Perhaps I'm insufficiently cynical, but I'm not ready to conclude that the American experiment has "failed" or will fail.  In our nation's short history, we've seen unprecedented human prosperity.  The rule of law reigns supreme.  Our cultural norms and values, although in flux at the fringe (as they admittedly always are), remain overwhelmingly intact.  Although reason alone may not prove adequate to completely understand this success, the fact remains that the American experiment has been successful.

Perhaps one might compare the conflict at the heart of the American experiment to the Constitution's concept of separation of powers.  Any legal scholar worth his salt can conjure countless examples of ways the Constitution steps on its own toes and could, hypothetically, allow the total breakdown of our system of government.  Yet, for the most part, we're still here, as strong as ever.

Similarly, the push-and-pull over the Establishment Clause might be inevitably destructive, as people like Deneen suggest.  But it might also have an anchoring effect.  Perhaps this is what the Court's mystifying opinion reflects.  Unable to formulate a master rule, the Court narrowly resolved the case at hand but left the larger debate open, rejecting the natural impulse toward cognitive resolution and allowing competing interests to act as a natural check on any excesses inimical to classical liberalism.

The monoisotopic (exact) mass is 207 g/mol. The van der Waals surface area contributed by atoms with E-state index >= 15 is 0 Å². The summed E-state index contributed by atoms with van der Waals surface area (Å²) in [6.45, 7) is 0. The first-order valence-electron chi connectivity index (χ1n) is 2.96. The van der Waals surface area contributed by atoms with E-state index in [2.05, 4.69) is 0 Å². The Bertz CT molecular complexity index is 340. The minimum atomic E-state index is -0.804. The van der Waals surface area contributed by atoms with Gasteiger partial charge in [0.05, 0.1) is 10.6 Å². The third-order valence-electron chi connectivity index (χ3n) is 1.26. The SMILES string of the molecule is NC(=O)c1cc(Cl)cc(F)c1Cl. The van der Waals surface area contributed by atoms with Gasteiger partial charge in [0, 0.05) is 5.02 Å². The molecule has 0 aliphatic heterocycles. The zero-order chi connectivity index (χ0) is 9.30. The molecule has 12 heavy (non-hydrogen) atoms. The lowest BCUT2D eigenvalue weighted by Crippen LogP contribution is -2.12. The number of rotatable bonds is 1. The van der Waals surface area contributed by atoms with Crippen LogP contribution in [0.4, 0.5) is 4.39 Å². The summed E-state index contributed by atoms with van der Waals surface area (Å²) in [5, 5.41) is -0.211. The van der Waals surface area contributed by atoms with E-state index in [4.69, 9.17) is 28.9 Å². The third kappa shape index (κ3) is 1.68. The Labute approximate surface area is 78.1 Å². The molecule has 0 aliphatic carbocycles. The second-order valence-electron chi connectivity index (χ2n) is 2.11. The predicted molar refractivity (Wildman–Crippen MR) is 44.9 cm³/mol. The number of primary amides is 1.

The result will likely be as cyclical and as checkered as is the rest of Establishment Clause case law.  In each case, pundits will lament the march to theocratic tyranny or Orwellian secularism, depending on which faction happens to prevail in that particular round.  History will show that either has yet to happen in the United States, and not for a lack of effort.  Fate will almost certainly vindicate history, and each subsequent generation, "regarding the past as irrelevant," to quote Deneen, will find its world brave and new.

Thomas Wheatley is an attorney and writer in Kansas.  He was a 2016 Publius Fellow at the Claremont Institute.  Follow him on Twitter at @TNWheatley.  The views expressed here are his own.

Image: Maryland GovPics via Flickr.